“Then I saw in my dream, that when they got out of the wilderness, they presently saw a town before them, and the name of that town is Vanity; and at the town there is a fair kept, called Vanity Fair. It is kept all the year long. It beareth the name of Vanity Fair, because the town where it is kept is lighter than vanity, Psa. 62:9; and also because all that is there sold, or that cometh thither, is vanity; as is the saying of the wise, "All that cometh is vanity." Eccl. 11:8; see also 1:2-14; 2:11-17; Isa. 40:17” (Pilgrim's Progress, Part 1, Section 7).
I just finished watching 2019’s ‘The Pilgrim’s Progress’ animated with two of my young daughters. If you haven’t seen it – it is a valiant attempt to make this almost 400-year-old Puritan allegory palatable for 21st-century kids. Therefore, any points lost in style it gets back in effort. I admire any attempt to encourage older children to pick up the classic book! I also enjoyed hearing the growling voice of John-Ryes-Davies as Evangelist and the Irish charm of Kristyn Getty as Interpreter.
As I watched, one famous scene stuck out as eerily realistic and close to home. The scene is when Christian and his companion Faithful pass through the town of Vanity on their way to the Celestial City. They are told by Evangelist that everyone must go through this town and the Vanity Fair. Even Jesus had to pass through – for the fair had been going for thousands of years since its inception by the Devil.
As Christian and Faithful pass through, they are assaulted with all the latest fads, fashion, entertainment, and thrills. Every vendor desires them to take their ride, try their gadget, pursue their lust, and find their fancy. Christian and Faithful reject their attempts to be distracted from their journey, and as they do, the people of Vanity become annoyed. They didn’t like how they dressed, talked, and took no interest in their festivities. At one point, Christian and Faithful are told to buy something, to which they refuse and politely say, ‘We will only buy the truth.’ Their refusal to participate in Vanity Fair enraged the whole town.
As the story goes, Christian and Faithful are put through a mock trial, sent to jail, and eventually, Faithful is martyred. Nevertheless, this tragedy was not in vain. God used it to inspire other citizens of Vanity to look beyond themselves and follow Christian to the Celestial City. One of these new pilgrims is the heroic and passionate, Hopeful.
John Bunyan’s allegorical town of Vanity Fair has found its counterpart in every generation of humanity. It is not a geographical town but a place in every human heart that must constantly be contended with. When we let Vanity Fair rule in our souls – we contribute to a society that reflects it. Jesus saw this old fair in the hearts around Him and the culture of Rome. Subsequently, Christians throughout Church history have passed through the fair, and now it is our turn.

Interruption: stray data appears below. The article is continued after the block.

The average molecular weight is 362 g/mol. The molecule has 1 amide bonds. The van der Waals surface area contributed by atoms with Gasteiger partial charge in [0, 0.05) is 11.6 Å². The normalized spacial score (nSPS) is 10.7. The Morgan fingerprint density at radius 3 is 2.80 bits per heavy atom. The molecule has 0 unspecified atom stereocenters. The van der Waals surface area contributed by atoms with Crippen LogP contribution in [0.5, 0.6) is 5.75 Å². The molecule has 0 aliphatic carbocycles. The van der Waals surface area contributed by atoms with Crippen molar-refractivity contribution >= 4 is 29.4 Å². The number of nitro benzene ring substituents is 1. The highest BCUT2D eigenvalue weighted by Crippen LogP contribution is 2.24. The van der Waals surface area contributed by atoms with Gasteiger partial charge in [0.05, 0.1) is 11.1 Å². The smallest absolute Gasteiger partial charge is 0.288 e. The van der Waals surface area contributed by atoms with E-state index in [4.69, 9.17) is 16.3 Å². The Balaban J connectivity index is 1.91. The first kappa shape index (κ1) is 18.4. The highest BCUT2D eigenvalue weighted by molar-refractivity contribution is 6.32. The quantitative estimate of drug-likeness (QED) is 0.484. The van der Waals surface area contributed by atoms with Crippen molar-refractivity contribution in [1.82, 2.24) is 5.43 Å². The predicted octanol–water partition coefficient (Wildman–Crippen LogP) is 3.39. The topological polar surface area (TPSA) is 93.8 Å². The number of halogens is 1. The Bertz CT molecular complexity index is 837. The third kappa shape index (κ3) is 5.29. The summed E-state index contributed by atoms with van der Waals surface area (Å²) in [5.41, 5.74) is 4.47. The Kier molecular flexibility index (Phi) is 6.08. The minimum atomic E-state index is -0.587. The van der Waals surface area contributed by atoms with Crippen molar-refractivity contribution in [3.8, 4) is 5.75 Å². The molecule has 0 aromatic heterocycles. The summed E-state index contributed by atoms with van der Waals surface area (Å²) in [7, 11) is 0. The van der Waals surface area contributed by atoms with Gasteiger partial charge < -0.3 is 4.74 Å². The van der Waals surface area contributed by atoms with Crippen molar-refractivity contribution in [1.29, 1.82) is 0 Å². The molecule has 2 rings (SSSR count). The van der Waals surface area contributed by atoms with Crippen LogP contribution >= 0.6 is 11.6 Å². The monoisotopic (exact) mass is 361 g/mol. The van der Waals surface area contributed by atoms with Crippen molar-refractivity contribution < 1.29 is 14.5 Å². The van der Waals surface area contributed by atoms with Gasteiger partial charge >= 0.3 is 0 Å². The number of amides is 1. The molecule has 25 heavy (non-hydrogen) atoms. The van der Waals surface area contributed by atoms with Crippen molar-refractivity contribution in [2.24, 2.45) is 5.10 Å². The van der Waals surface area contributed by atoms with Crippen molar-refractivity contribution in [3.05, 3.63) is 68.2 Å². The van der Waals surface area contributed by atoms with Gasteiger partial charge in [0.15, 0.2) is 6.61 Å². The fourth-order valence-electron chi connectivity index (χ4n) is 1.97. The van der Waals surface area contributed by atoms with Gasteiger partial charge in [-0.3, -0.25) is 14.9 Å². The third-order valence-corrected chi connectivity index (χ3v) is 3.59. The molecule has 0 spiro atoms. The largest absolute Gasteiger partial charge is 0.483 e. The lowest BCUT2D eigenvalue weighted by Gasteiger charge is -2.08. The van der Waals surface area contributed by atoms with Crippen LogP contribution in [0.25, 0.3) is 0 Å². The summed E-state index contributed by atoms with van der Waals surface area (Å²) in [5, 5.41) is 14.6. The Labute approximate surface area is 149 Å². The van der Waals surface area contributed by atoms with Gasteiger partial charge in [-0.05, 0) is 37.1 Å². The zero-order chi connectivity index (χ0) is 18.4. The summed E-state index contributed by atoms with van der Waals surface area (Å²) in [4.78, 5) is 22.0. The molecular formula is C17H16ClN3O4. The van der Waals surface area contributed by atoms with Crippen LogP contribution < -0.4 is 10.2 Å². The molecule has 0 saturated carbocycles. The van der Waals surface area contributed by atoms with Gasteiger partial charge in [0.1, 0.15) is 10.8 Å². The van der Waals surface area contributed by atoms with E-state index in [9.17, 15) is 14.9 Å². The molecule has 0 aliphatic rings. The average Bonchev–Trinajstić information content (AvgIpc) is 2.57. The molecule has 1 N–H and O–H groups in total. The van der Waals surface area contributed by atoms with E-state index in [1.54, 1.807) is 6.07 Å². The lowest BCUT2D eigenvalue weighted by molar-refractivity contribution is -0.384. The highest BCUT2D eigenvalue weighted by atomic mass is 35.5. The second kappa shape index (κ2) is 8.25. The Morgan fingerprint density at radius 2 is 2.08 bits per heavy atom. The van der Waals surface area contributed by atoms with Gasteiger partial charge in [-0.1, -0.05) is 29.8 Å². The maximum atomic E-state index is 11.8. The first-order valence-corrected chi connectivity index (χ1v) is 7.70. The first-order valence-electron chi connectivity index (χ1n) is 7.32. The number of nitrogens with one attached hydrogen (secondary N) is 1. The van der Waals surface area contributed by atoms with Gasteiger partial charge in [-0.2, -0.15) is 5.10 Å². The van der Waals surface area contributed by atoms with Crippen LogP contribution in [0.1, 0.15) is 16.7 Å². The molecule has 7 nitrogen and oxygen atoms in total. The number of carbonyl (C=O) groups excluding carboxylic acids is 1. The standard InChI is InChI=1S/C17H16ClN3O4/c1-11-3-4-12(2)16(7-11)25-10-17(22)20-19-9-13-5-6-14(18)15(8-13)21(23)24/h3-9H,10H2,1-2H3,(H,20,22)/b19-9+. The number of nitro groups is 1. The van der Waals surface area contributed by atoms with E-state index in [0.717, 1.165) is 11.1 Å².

You don’t have to look far to see Vanity Fair happening all around us. See it in our culture that celebrates a ‘you first’ self-love mentality. We now have an entire month dedicated to parading human pride. Vanity Fair has even expanded operations to the Church with a gospel of prosperity and positive psychology. But this is nothing new; the issue is, how will you respond? What will you do on your journey through Vanity?
May we learn from the example of Christian and Faithful.
1.) They understood that Vanity Fair was a place they had to go through. They didn’t try to sneak around or avoid it – they were in the world but not of it. Yet – they kept their eyes on the city beyond. Christian and Faithful knew they were pilgrims, and Vanity was not their home.
2.) They longed for the glory of the King and not the praise of themselves. They refused to participate in the fair. They knew the value of the place they were going and how it outweighed anything offered to them in Vanity. Christ is more valuable and lovely to be praised than anything we can manufacture in our pride (Hebrews 12:2).
3.) They pursued truth. Christian and Faithful knew that self-love was fool’s gold. Vanity was an exercise in idolatry that only led to ruin. The fair was full of lies and distractions that kept citizens from seeing the Kingdom of God just outside the gates. They would not purchase anything that contributed to such deception.
4.) They remained loving and joyful in the face of persecution and rejection. Even as they were mocked, they didn’t mock back. They knew that people were watching. Christian and Faithful were apt to set an example and show the people of Vanity a different way to live. In this way – they began to find favor with townspeople and caused many to doubt the glitter of Vanity.
5.) They inspired others. Christian and Faithful remained dedicated to their King under intense pressure to do otherwise. Faithful went to his death with His eyes still set on the Celestial City. The town saw in Faithful a love and joy that nothing in all their gadgets or gizmos could buy. In this way – many started to leave Vanity behind for the hope they saw in Christian and Faithful.
Fellow pilgrims, we are just passing through Vanity Fair. Don’t let it fool you. Don’t let the attractions distract you. Don’t give in to the pressure to buy its goods or support its schemes. On the other hand, don’t let the spectacle cause you to despair or become resentful. Refuse to let anyone steal your joy or love for the true King. Instead, stand fast, love as you can, keep your armor on, and carry on your way to Celestial City.
“This hill, though high, I covet to ascend; The difficulty will not me offend. For I perceive the way to life lies here. Come, pluck up, heart; let's neither faint nor fear. Better, though difficult, the right way to go,Than wrong, though easy, where the end is woe” (Pilgrim’s Progress, Part 1, Section 3).